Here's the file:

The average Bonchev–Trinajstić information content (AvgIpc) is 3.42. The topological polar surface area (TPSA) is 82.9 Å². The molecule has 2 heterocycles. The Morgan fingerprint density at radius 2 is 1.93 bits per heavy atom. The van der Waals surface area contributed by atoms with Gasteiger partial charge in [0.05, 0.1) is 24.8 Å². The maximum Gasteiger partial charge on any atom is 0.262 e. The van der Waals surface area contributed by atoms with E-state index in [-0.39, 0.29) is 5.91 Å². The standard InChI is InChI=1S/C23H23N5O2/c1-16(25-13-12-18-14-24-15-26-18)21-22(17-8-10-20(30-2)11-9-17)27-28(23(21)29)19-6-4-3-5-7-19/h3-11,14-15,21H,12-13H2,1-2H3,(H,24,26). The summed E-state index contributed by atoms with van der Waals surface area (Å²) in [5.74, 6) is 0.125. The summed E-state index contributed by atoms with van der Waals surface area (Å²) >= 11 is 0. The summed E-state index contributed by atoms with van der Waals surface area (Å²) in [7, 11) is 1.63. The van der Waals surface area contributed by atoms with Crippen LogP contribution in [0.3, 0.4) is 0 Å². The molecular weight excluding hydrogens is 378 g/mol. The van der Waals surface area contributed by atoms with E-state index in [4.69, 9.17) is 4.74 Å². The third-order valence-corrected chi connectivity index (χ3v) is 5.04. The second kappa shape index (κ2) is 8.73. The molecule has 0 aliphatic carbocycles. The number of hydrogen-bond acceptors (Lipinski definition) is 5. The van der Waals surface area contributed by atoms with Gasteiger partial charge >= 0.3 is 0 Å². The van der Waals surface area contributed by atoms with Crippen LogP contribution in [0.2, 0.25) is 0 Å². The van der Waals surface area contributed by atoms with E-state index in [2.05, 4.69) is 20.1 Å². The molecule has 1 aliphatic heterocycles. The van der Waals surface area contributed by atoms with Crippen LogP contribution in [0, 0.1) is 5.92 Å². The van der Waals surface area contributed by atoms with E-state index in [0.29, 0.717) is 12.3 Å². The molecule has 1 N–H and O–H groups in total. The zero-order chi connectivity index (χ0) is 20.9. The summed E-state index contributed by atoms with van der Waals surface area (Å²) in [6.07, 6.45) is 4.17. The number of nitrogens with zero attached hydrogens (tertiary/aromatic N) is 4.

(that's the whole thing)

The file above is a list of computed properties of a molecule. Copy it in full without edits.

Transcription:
The average Bonchev–Trinajstić information content (AvgIpc) is 3.42. The topological polar surface area (TPSA) is 82.9 Å². The molecule has 2 heterocycles. The Morgan fingerprint density at radius 2 is 1.93 bits per heavy atom. The van der Waals surface area contributed by atoms with Gasteiger partial charge in [0.05, 0.1) is 24.8 Å². The maximum Gasteiger partial charge on any atom is 0.262 e. The van der Waals surface area contributed by atoms with E-state index in [-0.39, 0.29) is 5.91 Å². The standard InChI is InChI=1S/C23H23N5O2/c1-16(25-13-12-18-14-24-15-26-18)21-22(17-8-10-20(30-2)11-9-17)27-28(23(21)29)19-6-4-3-5-7-19/h3-11,14-15,21H,12-13H2,1-2H3,(H,24,26). The summed E-state index contributed by atoms with van der Waals surface area (Å²) in [5.74, 6) is 0.125. The summed E-state index contributed by atoms with van der Waals surface area (Å²) >= 11 is 0. The summed E-state index contributed by atoms with van der Waals surface area (Å²) in [7, 11) is 1.63. The van der Waals surface area contributed by atoms with Crippen LogP contribution in [0.3, 0.4) is 0 Å². The molecular weight excluding hydrogens is 378 g/mol. The van der Waals surface area contributed by atoms with E-state index in [4.69, 9.17) is 4.74 Å². The third-order valence-corrected chi connectivity index (χ3v) is 5.04. The second kappa shape index (κ2) is 8.73. The molecule has 0 aliphatic carbocycles. The number of hydrogen-bond acceptors (Lipinski definition) is 5. The van der Waals surface area contributed by atoms with Gasteiger partial charge >= 0.3 is 0 Å². The van der Waals surface area contributed by atoms with Crippen LogP contribution in [0.2, 0.25) is 0 Å². The van der Waals surface area contributed by atoms with E-state index in [2.05, 4.69) is 20.1 Å². The molecule has 1 aliphatic heterocycles. The van der Waals surface area contributed by atoms with Crippen LogP contribution in [0, 0.1) is 5.92 Å². The van der Waals surface area contributed by atoms with E-state index in [0.29, 0.717) is 12.3 Å². The molecule has 1 N–H and O–H groups in total. The zero-order chi connectivity index (χ0) is 20.9. The summed E-state index contributed by atoms with van der Waals surface area (Å²) in [6.07, 6.45) is 4.17. The number of nitrogens with zero attached hydrogens (tertiary/aromatic N) is 4.